Trial under way for lawyer in Gulf oil spill fraud case


GULFPORT, Miss. (AP) — A Texas lawyer and six co-defendants fraudulently inflated a client list for lawsuits against BP after the 2010 Gulf of Mexico oil spill, a federal prosecutor told jurors Wednesday.

Assistant U.S. Attorney Jerry Rushing said in his opening statement that the list included people who died before the spill and people whose names and Social Security numbers were used without their permission.

Rushing said one reason the list was inflated was so that Watts could get a lucrative spot on the plaintiffs’ steering committee, which he described as a group of 22 attorneys who were paid a total of $600 million.

Lawyers for three defendants say contract field workers committed fraud and duped their clients. Those defendants included two employees of Watt’s law firm and Hector Eloy Guerra, whose lawyer described him as the liaison between the law firm and the field workers.

“Michael Watts and his investors and Michael Watts’ law firm got scammed,” said Michael McCrum, representing David Watts, a data analyst for his brother’s law firm.

McCrum said correspondence will show that David Watts was continually trying to get more information about people named on the list.

He also took issue with Rushing’s description of the payment for the plaintiffs’ steering committee, saying the money was divided among hundreds of lawyers working for 95 firms.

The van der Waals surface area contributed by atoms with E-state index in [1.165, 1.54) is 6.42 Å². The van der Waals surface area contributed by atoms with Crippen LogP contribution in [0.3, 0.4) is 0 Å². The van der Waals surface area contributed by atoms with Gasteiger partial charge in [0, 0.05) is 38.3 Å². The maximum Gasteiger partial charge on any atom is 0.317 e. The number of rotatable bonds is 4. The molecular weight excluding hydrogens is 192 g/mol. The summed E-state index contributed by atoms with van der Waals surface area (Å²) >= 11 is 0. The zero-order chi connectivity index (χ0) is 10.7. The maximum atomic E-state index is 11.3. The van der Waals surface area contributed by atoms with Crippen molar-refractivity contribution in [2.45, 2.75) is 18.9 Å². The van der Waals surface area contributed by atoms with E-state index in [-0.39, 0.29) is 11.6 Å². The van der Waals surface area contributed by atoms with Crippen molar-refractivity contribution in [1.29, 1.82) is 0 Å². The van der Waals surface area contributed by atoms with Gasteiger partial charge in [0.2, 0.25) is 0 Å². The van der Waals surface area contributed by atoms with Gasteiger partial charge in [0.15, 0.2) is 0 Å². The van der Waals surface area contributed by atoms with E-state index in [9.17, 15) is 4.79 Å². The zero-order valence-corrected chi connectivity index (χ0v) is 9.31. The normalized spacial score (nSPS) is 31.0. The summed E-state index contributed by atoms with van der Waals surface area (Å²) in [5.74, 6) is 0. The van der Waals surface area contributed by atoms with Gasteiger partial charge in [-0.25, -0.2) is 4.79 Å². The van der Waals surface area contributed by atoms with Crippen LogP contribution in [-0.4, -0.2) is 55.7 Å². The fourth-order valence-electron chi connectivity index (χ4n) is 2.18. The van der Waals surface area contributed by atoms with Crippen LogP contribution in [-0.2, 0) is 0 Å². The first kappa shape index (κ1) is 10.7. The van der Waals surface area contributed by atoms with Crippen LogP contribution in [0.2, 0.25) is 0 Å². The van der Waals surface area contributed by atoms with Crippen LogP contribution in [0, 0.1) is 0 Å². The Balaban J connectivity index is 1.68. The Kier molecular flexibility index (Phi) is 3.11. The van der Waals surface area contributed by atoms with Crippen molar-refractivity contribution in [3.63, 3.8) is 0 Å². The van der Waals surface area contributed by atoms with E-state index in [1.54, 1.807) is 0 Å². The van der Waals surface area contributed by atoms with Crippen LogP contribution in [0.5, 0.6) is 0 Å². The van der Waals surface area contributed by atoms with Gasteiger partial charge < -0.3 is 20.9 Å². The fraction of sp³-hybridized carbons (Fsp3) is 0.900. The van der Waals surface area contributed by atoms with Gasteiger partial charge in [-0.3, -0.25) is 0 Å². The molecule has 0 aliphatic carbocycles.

The other co-defendants are BP claim field representatives Gregory Warren, Kristy Le and her sister-in-law.

The indictment alleged that the contractors were paid more than $10 million to get names and other information about clients for the BP litigation.

Banking information available only after an indictment showed that Warren and Le spent much of the law firm’s money on themselves rather than on the work they were being paid for, McCrum said.

Attorneys for office manager Wynter Lee and Guerra also said their clients knew nothing about the fraud.

Lawyers for two field workers were scheduled for opening statements after a lunch break.

Mikal Watts, an attorney who has earned millions suing corporations over client injuries, is representing himself. He and the third field worker’s attorney plan to make their opening statements after prosecutors have presented all their evidence in the case.